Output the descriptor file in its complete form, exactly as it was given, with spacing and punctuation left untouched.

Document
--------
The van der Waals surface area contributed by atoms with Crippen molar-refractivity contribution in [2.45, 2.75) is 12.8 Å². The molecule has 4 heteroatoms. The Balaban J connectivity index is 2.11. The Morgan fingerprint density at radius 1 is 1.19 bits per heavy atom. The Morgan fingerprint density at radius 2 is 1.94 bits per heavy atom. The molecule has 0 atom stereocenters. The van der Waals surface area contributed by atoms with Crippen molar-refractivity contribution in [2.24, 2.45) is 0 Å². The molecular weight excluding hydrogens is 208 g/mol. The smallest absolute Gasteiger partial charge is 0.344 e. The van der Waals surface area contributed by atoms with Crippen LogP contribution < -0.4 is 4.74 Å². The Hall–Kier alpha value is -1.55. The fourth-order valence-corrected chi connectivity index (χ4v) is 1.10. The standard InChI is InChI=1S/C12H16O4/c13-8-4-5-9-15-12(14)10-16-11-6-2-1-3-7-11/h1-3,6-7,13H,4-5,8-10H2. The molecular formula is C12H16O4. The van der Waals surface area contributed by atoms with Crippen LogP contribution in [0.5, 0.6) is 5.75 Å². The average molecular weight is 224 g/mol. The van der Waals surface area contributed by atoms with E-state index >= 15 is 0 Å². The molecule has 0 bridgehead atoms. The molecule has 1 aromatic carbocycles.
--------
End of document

The van der Waals surface area contributed by atoms with Crippen molar-refractivity contribution in [2.45, 2.75) is 12.8 Å². The molecule has 4 heteroatoms. The Balaban J connectivity index is 2.11. The Morgan fingerprint density at radius 1 is 1.19 bits per heavy atom. The Morgan fingerprint density at radius 2 is 1.94 bits per heavy atom. The molecule has 0 atom stereocenters. The van der Waals surface area contributed by atoms with Crippen molar-refractivity contribution in [2.24, 2.45) is 0 Å². The molecular weight excluding hydrogens is 208 g/mol. The smallest absolute Gasteiger partial charge is 0.344 e. The van der Waals surface area contributed by atoms with Crippen LogP contribution < -0.4 is 4.74 Å². The Hall–Kier alpha value is -1.55. The fourth-order valence-corrected chi connectivity index (χ4v) is 1.10. The standard InChI is InChI=1S/C12H16O4/c13-8-4-5-9-15-12(14)10-16-11-6-2-1-3-7-11/h1-3,6-7,13H,4-5,8-10H2. The molecular formula is C12H16O4. The van der Waals surface area contributed by atoms with Crippen LogP contribution in [0.5, 0.6) is 5.75 Å². The average molecular weight is 224 g/mol. The van der Waals surface area contributed by atoms with E-state index >= 15 is 0 Å². The molecule has 0 bridgehead atoms. The molecule has 1 aromatic carbocycles.